The author also frequently talks about and tries to illustrate how it's ok to stray from organized religion/the rituals/the rules if that's what feels right for you. So if you're wanting to become Catholic again by getting more hardcore and following the rules more thoroughly, this is not the book for you. Actually, maybe it is, because maybe you really shouldn't be doing that.

Overall, I didn't love the book, but it wasn't bad and I definitely have a few friends who I think would really benefit from a reading of this book. I'd go with a 2.5 star rating if I could, firmly between "it was ok" and "I liked it".
Fegelv
I read, with appreciation, Catherine Brunell's candid sharing of her questioning and doubt around the religion she was raised with. Her early Catholicism is informed by her upbringing-Bible verses and stories she quotes, values, beliefs and expectations of her family of origin, her parochial school education and Midwest culture. In her writing, it is clear to me that despite confusion and disappointment at times, there is something deeply compelling about her Catholic faith that causes her to journey inward and onward. I was touched by her willingness to lean into her discomfort in seeking peace and truth in her faith.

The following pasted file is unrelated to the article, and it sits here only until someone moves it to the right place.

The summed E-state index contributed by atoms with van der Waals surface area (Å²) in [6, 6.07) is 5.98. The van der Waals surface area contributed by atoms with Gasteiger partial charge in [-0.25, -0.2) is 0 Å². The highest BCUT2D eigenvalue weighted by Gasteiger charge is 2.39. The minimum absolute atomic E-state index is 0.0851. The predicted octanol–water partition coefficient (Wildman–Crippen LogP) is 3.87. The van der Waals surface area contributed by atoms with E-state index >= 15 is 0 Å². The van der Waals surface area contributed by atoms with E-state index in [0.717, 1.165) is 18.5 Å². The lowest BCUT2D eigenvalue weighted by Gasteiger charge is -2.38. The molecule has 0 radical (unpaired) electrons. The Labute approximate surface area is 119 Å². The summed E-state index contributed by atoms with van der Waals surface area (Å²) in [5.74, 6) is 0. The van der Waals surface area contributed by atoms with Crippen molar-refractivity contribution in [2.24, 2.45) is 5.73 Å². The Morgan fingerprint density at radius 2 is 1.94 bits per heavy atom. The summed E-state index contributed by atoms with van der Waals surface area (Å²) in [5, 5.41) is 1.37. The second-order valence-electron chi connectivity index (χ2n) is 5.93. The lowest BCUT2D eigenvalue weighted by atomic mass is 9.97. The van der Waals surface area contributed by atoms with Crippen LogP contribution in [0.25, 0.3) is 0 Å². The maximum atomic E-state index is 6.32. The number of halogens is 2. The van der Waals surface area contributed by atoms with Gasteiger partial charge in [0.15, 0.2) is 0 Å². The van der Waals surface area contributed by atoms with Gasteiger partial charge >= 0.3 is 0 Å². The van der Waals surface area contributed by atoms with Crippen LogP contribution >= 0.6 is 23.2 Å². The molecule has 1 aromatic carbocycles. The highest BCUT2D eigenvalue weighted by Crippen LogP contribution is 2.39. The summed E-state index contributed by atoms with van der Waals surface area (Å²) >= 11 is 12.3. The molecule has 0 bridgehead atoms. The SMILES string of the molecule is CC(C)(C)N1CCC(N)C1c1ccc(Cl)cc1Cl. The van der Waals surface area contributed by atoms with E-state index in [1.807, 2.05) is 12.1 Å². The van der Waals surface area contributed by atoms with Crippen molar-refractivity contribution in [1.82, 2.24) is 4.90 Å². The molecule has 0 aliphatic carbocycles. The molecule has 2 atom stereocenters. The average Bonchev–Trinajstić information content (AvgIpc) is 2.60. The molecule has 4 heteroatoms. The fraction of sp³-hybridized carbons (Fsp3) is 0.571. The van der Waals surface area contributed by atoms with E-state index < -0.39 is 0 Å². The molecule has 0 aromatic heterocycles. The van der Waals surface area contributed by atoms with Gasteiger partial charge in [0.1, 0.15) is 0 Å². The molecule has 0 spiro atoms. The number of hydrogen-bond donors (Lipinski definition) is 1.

Through sharing her own stories and offering opportunities to engage in one's own questions with guided reflection, she invites the reader to share in spiritual journeying. The tremendous growth on her own faith journey is apparent. As the reader, I felt welcomed to join.
I have never identified with Catholicism. Still, I am surprised at how much in her writing resonated with my own spiritual journey. By embracing tough questions, rather than running from them, Catherine reminds me of how much there is to gain; not just for us, but for our families and communities. While written from a Christian perspective and informed by Catholic teaching, so much of the longing she writes about can speak to anyone regardless of theological beliefs or truths. For me, Humanistic underpinnings in this book that draw me in are: what it means to seek love and wholeness, to be of service to others, and to raise children and communities that care for all.
MrDog
I have been seeking an encouraging book on faith that I could send my children for Christmas, and I've found it! Reading it, I was so moved to hear from a young mother like this-the author is a cheerleader for staying in the search and she shares from her own experiences. You can tell she is deeply rooted in her Jesuit education, but this doesn't read like a theology book, it's like she's right there across the table sharing her story and her deep faith in God.